Jessica Duffin Wolfe

I chatted with CWILA (Canadian Women In The Literary Arts) about women & writing & The Toronto Review of Books.

May 1, 2013

Dylan Gordon’s Wild Ingredients

My friend Dylan Gordon (@KnowWildFood) is becoming the muse of Canada’s wild mushroom world (or thicket)—a post no one knew was waiting to be filled until he stepped into it.

Listen to this captivating story he tells about being an anthropologist embedded with wild gatherers in the north (a 48 million dollar a year industry), then maybe invite him over for dinner. There is no better dinner companion than a scholar of deliciousness.

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If you like Dylan’s wild recipe poetry—and who wouldn’t (I am so jealous of him getting to say things like White Matsutake, Fiddlehead Greens and Cloudberries in daily conversation)—then you should follow his work on The Toronto Review of Books. He’s posting a series of cookbook reviews this season.

(Dylan wrote this story for SSHRC’s Storytellers competition—the collection of winners itself tells a nice, worthy & accessible story about the marvels of advanced research across Canada.)


April 29, 2013

The Myth of Support

I wrote about Sheila Heti’s New Canadian Myth, and said this (among other things):

“I hope that following Heti’s call for a more realistic “myth” about what Canadian support for the arts means in 2013 will also help us to better understand and appreciate the people who pay attention to the arts in Canada, whether or not they can afford to pay. Our audiences are struggling alongside our artists, and all the varieties of support they nevertheless offer deserve acknowledgement. Sometimes just showing up is a massive effort of support. Sometimes class defines how we think about what a cultural “supporter” looks like in this country. And it shouldn’t.”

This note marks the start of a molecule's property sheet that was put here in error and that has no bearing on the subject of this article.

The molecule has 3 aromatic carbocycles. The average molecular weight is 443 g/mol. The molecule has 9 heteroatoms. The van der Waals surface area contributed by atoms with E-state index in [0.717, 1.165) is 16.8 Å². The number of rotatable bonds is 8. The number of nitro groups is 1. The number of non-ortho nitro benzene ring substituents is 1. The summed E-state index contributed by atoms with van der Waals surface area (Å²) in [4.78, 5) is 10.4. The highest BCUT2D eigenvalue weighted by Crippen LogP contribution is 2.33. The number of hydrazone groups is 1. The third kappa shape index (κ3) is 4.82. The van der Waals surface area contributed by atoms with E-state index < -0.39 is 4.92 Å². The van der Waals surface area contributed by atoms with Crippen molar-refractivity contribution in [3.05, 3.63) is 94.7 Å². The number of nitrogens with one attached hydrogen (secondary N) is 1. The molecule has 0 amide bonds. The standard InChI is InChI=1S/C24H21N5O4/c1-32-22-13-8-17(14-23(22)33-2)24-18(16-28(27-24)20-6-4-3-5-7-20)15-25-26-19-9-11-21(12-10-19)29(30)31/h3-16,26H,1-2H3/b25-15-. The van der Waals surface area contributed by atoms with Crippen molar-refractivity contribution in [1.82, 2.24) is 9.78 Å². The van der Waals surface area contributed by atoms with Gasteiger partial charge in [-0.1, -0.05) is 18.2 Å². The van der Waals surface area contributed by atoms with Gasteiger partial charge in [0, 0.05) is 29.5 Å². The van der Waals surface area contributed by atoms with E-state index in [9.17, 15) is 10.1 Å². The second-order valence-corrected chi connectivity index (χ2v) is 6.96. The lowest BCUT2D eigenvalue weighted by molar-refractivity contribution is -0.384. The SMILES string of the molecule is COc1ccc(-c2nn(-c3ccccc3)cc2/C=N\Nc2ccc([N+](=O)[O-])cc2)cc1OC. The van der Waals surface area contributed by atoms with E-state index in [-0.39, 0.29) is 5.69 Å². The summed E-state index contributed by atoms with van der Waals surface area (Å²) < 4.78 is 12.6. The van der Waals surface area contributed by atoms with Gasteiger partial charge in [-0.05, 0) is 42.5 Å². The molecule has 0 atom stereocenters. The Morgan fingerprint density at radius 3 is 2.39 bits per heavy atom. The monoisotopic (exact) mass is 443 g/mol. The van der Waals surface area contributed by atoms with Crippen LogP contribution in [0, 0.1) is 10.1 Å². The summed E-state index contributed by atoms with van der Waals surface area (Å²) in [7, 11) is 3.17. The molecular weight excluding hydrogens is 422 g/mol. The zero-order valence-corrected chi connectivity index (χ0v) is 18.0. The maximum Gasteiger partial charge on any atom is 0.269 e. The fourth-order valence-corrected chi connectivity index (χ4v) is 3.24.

Read the full piece here.

April 22, 2013

Ambramovic in T.O.

This is exciting: a Marina Abramović installation is coming to the preeminent Trinity Bellwoods Park in Toronto in June for the Luminato Festival.

Canadian Art says:

The MarinaAbramovićInstitute – Prototype installation will consist of seven interconnected pavilions in Trinity Bellwoods Park, where the audience will participate in a series of exercises and experiences based on Abramović’s performance practice. During the performances, which will be ticketed, the pavilions will be open from 7 to 16 hours a day.


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